Mason: Party rank perplexing


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University of Iowa President Sally Mason said she “is not discouraged” by the university’s jump in Princeton Review’s party-school rankings, but she said the move is “perplexing.”

“I think we’ve done a lot in the last year to really turn the tide on what I consider some of the less safe activities our students engage in,” she told The Daily Iowan on Thursday.

The UI rose from No. 9 in the 2010 rankings to No. 4 in the nation this year.

“Now, I’m delighted if this is an indication that our students come here to enjoy themselves,” Mason said. “I’m less delighted if it continues to be an indicator that somehow we’re not making the kinds of inroads into the dangerous drinking behaviors that are out there.”

Beyond the party-school ranking, local police doled out several more alcohol-related citations in the first weekend of this school year when compared with the same weekend in 2010.

Iowa City police issued 18 PAULA tickets in 2010 and nearly 40 last weekend. The number of open-container citations rose from three in 2010 to 18 this year.

And Mason, like nearly all Iowa City and UI officials, cited an increase in patrol efforts as the reason for the spike in citations.

“Not surprisingly, if those kinds of activities are occurring, they’re more likely to be noted, and the students will be cited,” she said, adding officials will monitor the situation closely.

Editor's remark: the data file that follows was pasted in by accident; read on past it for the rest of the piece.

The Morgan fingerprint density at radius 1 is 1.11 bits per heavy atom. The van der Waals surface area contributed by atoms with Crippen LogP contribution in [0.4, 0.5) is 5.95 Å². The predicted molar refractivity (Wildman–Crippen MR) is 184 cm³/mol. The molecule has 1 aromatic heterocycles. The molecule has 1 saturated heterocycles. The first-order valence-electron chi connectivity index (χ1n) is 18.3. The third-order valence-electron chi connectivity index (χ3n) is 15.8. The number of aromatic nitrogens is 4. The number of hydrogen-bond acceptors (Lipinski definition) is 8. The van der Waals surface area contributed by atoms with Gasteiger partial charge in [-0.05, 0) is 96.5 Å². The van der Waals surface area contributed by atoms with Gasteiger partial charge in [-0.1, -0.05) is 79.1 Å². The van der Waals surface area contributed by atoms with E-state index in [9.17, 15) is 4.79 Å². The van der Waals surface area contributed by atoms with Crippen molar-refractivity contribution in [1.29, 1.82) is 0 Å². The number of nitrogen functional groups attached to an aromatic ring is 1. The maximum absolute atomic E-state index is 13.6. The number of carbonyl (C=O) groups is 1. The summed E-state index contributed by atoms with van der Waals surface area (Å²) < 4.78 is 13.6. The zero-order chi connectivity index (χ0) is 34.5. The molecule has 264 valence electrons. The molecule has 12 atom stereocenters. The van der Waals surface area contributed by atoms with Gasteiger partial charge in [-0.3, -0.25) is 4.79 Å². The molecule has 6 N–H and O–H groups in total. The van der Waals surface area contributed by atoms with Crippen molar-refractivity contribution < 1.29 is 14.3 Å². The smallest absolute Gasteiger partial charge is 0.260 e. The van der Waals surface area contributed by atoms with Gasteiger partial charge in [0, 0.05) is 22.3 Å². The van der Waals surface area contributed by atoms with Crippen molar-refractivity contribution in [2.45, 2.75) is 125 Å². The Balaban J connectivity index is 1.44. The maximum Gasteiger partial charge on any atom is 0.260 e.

If officials don’t see improvement, they might start the UI’s online alcohol information course, AlcoholEdu, earlier in the year, Mason said.

Iowa City police Sgt. David Droll said the collaboration between his department and the UI police will continue with specific efforts still geared toward patrolling parties.

Kelly Bender, the campus coordinator of the UI Campus and Community Alcohol Harm Reduction Initiative, said the police partnership may not be popular among students, but officials’ first priority is safety.

“We can’t create change without [the collaboration],” Bender said.

Mason also applauded the university’s “Think Before You Drink” campaign, an initiative started before the 2010 Hawkeye football season to bring more regulations to tailgating.

“I think that campaign got some real legs last year,” she said, noting she’s not aware of any planned changes to the program for this season.

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